Terrence Malick spent 40 days filming his latest drama “Song to Song” throughout Austin, in his trademark style, without a completed script. The days were long — starting in the morning, with only a 30-minute break for lunch. The actors were even shot in the car, moving from one location to the next, just in case it turned into something.

“With new cameras, you can quickly accumulate a lot of footage,” Malick said at a rare public Q&A at SXSW on a rainy Saturday morning. “We had an eight-hour first cut. We thought, ‘Is this a mini-series?’ It really could have been. It took a long time to cut it down to a manageable length.”

Malick, who lives in Austin, started making the movie in 2012. But he finally unveiled the experimental drama as the opening night feature at this year’s SXSW Film Festival on Friday night. Although the reclusive director didn’t sit through the showing, he emerged the next morning with his lead actor Michael Fassbender, in a conversation moderated by Richard Linklater.

Malick shed some light — in his own way — on his unconventional process. “We keep rolling to keep it spontaneous,” he said of his style. He likes to portray “bits and pieces” of his characters’ lives, as opposed to traditional narratives.

“You never know at the end of the day what you actually got,” Malick said. “The editing takes a longer time than usual. You have to ask the patience of the studio or the financier. Sometimes more than once.”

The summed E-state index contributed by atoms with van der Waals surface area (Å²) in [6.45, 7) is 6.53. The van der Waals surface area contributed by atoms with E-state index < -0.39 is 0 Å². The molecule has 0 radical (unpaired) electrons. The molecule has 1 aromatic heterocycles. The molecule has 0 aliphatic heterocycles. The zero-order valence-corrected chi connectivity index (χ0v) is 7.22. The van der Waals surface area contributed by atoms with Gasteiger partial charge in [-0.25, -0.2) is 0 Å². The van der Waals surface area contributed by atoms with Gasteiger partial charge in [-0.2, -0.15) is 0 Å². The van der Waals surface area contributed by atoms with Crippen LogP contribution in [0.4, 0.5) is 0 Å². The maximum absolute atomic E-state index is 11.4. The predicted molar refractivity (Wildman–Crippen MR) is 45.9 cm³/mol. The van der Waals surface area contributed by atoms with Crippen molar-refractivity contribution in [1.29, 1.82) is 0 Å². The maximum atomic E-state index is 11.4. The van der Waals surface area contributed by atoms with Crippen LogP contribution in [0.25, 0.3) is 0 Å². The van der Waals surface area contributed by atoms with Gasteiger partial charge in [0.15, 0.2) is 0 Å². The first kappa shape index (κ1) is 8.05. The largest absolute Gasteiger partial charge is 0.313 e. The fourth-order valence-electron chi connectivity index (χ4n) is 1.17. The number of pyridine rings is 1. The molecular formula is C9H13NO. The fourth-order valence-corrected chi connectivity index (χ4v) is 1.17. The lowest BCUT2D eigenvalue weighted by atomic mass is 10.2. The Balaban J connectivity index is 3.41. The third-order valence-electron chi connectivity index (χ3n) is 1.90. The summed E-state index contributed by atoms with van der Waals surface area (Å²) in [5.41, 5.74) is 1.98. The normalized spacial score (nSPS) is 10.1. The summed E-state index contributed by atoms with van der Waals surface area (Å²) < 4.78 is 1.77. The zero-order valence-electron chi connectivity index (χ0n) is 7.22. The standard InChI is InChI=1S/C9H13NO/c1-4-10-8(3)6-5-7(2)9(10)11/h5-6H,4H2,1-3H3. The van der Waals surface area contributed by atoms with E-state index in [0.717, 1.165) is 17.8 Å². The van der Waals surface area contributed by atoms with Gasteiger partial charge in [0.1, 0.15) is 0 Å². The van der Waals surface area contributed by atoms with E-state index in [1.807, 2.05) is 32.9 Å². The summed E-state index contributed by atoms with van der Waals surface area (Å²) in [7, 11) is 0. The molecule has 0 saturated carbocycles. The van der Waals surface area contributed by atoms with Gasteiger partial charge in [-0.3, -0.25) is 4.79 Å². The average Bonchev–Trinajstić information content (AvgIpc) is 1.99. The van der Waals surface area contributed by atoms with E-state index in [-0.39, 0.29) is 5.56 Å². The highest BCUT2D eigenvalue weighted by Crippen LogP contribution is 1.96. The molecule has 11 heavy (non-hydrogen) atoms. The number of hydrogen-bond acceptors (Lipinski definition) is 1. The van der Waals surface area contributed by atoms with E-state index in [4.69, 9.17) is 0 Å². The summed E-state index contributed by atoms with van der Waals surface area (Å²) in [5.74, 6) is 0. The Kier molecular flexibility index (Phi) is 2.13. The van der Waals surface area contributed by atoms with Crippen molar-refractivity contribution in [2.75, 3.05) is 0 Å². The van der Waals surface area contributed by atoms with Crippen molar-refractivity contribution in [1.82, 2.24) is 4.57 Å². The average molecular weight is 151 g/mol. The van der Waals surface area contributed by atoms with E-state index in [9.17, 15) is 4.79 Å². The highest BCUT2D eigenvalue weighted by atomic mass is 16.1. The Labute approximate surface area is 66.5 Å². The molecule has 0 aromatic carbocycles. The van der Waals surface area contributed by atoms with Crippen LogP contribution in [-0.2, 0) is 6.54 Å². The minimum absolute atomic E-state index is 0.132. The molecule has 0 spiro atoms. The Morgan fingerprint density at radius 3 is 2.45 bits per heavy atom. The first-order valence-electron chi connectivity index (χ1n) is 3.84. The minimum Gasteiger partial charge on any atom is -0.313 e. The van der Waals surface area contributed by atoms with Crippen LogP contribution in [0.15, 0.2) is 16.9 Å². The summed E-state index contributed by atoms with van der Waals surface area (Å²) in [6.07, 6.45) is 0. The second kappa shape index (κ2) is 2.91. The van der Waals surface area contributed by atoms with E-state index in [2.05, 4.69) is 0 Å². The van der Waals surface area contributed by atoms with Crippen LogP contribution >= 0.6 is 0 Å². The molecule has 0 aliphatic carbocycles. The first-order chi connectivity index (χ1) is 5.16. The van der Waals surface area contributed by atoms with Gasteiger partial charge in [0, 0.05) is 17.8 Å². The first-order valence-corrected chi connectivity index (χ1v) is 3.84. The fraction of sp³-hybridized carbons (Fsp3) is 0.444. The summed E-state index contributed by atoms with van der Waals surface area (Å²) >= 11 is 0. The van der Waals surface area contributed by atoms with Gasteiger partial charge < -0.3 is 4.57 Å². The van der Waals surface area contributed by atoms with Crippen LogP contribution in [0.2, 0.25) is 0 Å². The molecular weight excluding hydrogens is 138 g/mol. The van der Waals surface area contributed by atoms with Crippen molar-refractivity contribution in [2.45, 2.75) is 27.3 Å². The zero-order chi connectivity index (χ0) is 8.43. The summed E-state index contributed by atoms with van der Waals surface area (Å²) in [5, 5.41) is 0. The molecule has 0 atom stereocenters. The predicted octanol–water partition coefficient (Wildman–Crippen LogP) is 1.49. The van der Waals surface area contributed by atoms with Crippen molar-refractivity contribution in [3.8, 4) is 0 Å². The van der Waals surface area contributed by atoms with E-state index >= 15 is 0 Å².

The original title for “Song to Song” — about a music executive (Fassbender) as he drifts through a series of tortured relationships — was “Weightless,” based on a Virginia Woolf quote. The most specific direction Malick gave Fassbender was to channel Satan in John Milton’s “Paradise Lost.” At times, he’d yell between takes, telling him not to look like he’s posing.

The rest of the cast, which includes Ryan Gosling, Natalie Portman, Rooney Mara and Cate Blanchett, bob in and out. There are cameos from Patti Smith and a blink-and-you’ll-miss-it Val Kilmer as a rock star. “We shot so much more than we finally used,” Malick said. “We’re very sorry not to use more of his stuff.” (“I wanted to see more of the Val scenes,” Fassbender said, remorsefully.)

Malick also revealed why he doesn’t work with storyboards. “If you try to make things happen, they start to feel presented,” he said. “The action has been premeditated. It starts to feel like theater, which is wonderful in its own right. But you don’t want the movies to be like theater.”

Malick got in the film business in the ’70s with indie cult classics “Badlands” and “Days of Heaven,” but before that, he spent a year as a lecturer at MIT. “I quickly realized I wasn’t capable,” he said. “I didn’t understand what I was meant to be teaching. I felt like I had to do something else.”

Fassbender said he was happy to finally appear in a Malick film, after a previous collaboration they had talked about didn’t come together. The best perk was not needing to memorize lines, which usually takes him a long time. “It’s very liberating when you’re not carrying dialogue,” Fassbender said. “You’re actually in the moment.”

But there was a downside to working with a director who improvised so much. “I’ll be acting my socks off over there,” Fassbender said. “The next thing, I look over, and Terry if filming a beetle.”

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